I have always been fascinated with the concept of steampunk. Aside from the environmental concerns that I won’t be going into (because in spite of the idea that to use machines that require steam you usually have to burn coal, steampunk is just an idea, and not an actual practice), I very much like to think about modern day items that could be powered by steam. There’s also the amazing look of dials, pistons and lots of copper pipe, and another big part of the allure is the Victorian era style that goes along with it.
What is it about steampunk that I find so appealing? Sure, there’s the aesthetics as I’ve previously mentioned, but steampunk is also a cross genre concept with it’s feet firmly planted in both the fantasy and scifi. It comfortably sides with fantasy where it feels a natural extension to the magic and make believe of another world, like a steam powered saddle for horse (think rockets, guns, the ability to make tea on the go, that kind of thing), a dragon or the unfathomable enormity of whatever creature you think requires this tech. On the side of scifi, it enhances the classic Victorian era of horse and cart, with mechanical creatures transporting their riders, or giving users access to the internet via a steam powered laptop.
Though I couldn’t say what first attracted me to steampunk, I know it’s been a fairly recent addition to my interests. I have always admired Victorian era fashion, and when steampunk elements are added it creates an even more stunning ensemble.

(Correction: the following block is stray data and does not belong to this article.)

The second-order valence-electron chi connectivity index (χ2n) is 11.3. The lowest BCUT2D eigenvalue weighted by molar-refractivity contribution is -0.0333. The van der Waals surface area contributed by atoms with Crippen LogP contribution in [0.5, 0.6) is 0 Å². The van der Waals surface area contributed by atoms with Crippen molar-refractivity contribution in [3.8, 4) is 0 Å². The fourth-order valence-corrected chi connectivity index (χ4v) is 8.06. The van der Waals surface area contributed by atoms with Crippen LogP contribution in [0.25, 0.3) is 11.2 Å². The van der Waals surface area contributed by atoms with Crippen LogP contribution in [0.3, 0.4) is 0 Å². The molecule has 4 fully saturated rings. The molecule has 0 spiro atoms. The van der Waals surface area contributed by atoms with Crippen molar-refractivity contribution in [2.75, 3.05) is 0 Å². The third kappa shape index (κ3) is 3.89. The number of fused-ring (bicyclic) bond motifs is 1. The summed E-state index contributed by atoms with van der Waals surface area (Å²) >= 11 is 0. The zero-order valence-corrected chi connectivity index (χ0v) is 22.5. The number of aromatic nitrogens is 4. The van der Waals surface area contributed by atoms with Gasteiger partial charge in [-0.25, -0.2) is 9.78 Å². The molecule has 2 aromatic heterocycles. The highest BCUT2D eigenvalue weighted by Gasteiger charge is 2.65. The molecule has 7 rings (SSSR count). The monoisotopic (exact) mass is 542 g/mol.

I was running errands at my local shopping centre which has a lovely little jewellery shop called Raymond’s Jewellers when I found this gorgeous piece and couldn’t resist. It was created by Veronese Design and reminded me so much of Peng’s gun as I’d described it in The Ancient Wish, I just had to have it.
When I first began planning The Direbright Series I wanted to create a world that used steampunk as its technology, but wasn’t necessarily a story about steampunk. You’ll be excited to learn I am diligently working on book two: The Cursed Gift.
I don’t tend to work on my novels chronologically (I’ll let you know my style of writing in another blog entry), however I have completed the first few chapters which will help shape the plot for scenes I’ve already written as ideas and the direction I wanted before I started with Chapter One.
What do you think about steampunk? Let me know in the comments below: